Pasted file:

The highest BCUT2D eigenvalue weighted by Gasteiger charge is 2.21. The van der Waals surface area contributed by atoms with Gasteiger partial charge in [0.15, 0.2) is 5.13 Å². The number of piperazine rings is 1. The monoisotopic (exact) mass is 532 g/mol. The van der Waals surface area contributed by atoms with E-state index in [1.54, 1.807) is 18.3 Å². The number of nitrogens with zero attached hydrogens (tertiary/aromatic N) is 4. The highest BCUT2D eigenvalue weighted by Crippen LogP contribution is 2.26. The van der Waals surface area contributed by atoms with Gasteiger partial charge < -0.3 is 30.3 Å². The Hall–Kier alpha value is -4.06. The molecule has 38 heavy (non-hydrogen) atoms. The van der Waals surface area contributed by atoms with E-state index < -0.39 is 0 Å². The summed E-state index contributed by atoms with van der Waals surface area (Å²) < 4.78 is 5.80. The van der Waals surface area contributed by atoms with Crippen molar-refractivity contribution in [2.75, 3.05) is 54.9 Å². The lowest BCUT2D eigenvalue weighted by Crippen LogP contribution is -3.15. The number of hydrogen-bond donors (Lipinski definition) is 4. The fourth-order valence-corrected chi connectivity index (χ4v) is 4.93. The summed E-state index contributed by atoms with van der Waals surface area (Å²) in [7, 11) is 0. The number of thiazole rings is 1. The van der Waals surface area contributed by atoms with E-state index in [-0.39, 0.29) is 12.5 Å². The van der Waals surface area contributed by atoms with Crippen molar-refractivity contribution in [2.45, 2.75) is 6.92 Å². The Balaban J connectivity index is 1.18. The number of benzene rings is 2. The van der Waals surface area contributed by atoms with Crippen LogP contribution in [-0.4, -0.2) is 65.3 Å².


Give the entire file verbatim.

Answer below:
The highest BCUT2D eigenvalue weighted by Gasteiger charge is 2.21. The van der Waals surface area contributed by atoms with Gasteiger partial charge in [0.15, 0.2) is 5.13 Å². The number of piperazine rings is 1. The monoisotopic (exact) mass is 532 g/mol. The van der Waals surface area contributed by atoms with E-state index in [1.54, 1.807) is 18.3 Å². The number of nitrogens with zero attached hydrogens (tertiary/aromatic N) is 4. The highest BCUT2D eigenvalue weighted by Crippen LogP contribution is 2.26. The van der Waals surface area contributed by atoms with Gasteiger partial charge < -0.3 is 30.3 Å². The Hall–Kier alpha value is -4.06. The molecule has 38 heavy (non-hydrogen) atoms. The van der Waals surface area contributed by atoms with E-state index < -0.39 is 0 Å². The summed E-state index contributed by atoms with van der Waals surface area (Å²) < 4.78 is 5.80. The van der Waals surface area contributed by atoms with Crippen molar-refractivity contribution in [2.75, 3.05) is 54.9 Å². The lowest BCUT2D eigenvalue weighted by Crippen LogP contribution is -3.15. The number of hydrogen-bond donors (Lipinski definition) is 4. The fourth-order valence-corrected chi connectivity index (χ4v) is 4.93. The summed E-state index contributed by atoms with van der Waals surface area (Å²) in [7, 11) is 0. The number of thiazole rings is 1. The van der Waals surface area contributed by atoms with E-state index in [-0.39, 0.29) is 12.5 Å². The van der Waals surface area contributed by atoms with Crippen molar-refractivity contribution in [2.45, 2.75) is 6.92 Å². The Balaban J connectivity index is 1.18. The number of benzene rings is 2. The van der Waals surface area contributed by atoms with Crippen LogP contribution in [-0.4, -0.2) is 65.3 Å².